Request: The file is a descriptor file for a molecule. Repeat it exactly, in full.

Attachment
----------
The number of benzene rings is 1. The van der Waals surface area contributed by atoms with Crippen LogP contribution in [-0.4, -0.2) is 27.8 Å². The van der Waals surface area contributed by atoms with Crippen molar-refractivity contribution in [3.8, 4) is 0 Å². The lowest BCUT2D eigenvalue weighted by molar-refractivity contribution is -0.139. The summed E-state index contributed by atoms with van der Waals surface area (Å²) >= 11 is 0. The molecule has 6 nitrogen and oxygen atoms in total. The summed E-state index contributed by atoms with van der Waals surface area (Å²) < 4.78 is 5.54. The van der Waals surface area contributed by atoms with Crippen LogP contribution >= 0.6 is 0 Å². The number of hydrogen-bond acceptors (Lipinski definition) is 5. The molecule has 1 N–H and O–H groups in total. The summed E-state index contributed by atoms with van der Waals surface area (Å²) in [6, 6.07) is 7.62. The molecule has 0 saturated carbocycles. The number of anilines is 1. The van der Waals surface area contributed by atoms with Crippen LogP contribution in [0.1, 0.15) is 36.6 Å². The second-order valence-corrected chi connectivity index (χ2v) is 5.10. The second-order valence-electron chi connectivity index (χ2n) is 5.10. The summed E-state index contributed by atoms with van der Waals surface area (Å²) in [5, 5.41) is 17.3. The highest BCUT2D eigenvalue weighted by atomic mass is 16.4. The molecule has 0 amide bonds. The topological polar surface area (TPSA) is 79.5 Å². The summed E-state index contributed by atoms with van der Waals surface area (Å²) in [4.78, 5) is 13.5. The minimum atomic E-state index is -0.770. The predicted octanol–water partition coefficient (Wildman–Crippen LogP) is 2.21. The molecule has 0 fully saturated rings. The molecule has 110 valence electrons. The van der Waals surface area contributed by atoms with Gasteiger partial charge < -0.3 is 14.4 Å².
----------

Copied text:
The number of benzene rings is 1. The van der Waals surface area contributed by atoms with Crippen LogP contribution in [-0.4, -0.2) is 27.8 Å². The van der Waals surface area contributed by atoms with Crippen molar-refractivity contribution in [3.8, 4) is 0 Å². The lowest BCUT2D eigenvalue weighted by molar-refractivity contribution is -0.139. The summed E-state index contributed by atoms with van der Waals surface area (Å²) >= 11 is 0. The molecule has 6 nitrogen and oxygen atoms in total. The summed E-state index contributed by atoms with van der Waals surface area (Å²) < 4.78 is 5.54. The van der Waals surface area contributed by atoms with Crippen LogP contribution >= 0.6 is 0 Å². The number of hydrogen-bond acceptors (Lipinski definition) is 5. The molecule has 1 N–H and O–H groups in total. The summed E-state index contributed by atoms with van der Waals surface area (Å²) in [6, 6.07) is 7.62. The molecule has 0 saturated carbocycles. The number of anilines is 1. The van der Waals surface area contributed by atoms with Crippen LogP contribution in [0.1, 0.15) is 36.6 Å². The second-order valence-corrected chi connectivity index (χ2v) is 5.10. The second-order valence-electron chi connectivity index (χ2n) is 5.10. The summed E-state index contributed by atoms with van der Waals surface area (Å²) in [5, 5.41) is 17.3. The highest BCUT2D eigenvalue weighted by atomic mass is 16.4. The molecule has 0 amide bonds. The topological polar surface area (TPSA) is 79.5 Å². The summed E-state index contributed by atoms with van der Waals surface area (Å²) in [4.78, 5) is 13.5. The minimum atomic E-state index is -0.770. The predicted octanol–water partition coefficient (Wildman–Crippen LogP) is 2.21. The molecule has 0 fully saturated rings. The molecule has 110 valence electrons. The van der Waals surface area contributed by atoms with Gasteiger partial charge < -0.3 is 14.4 Å².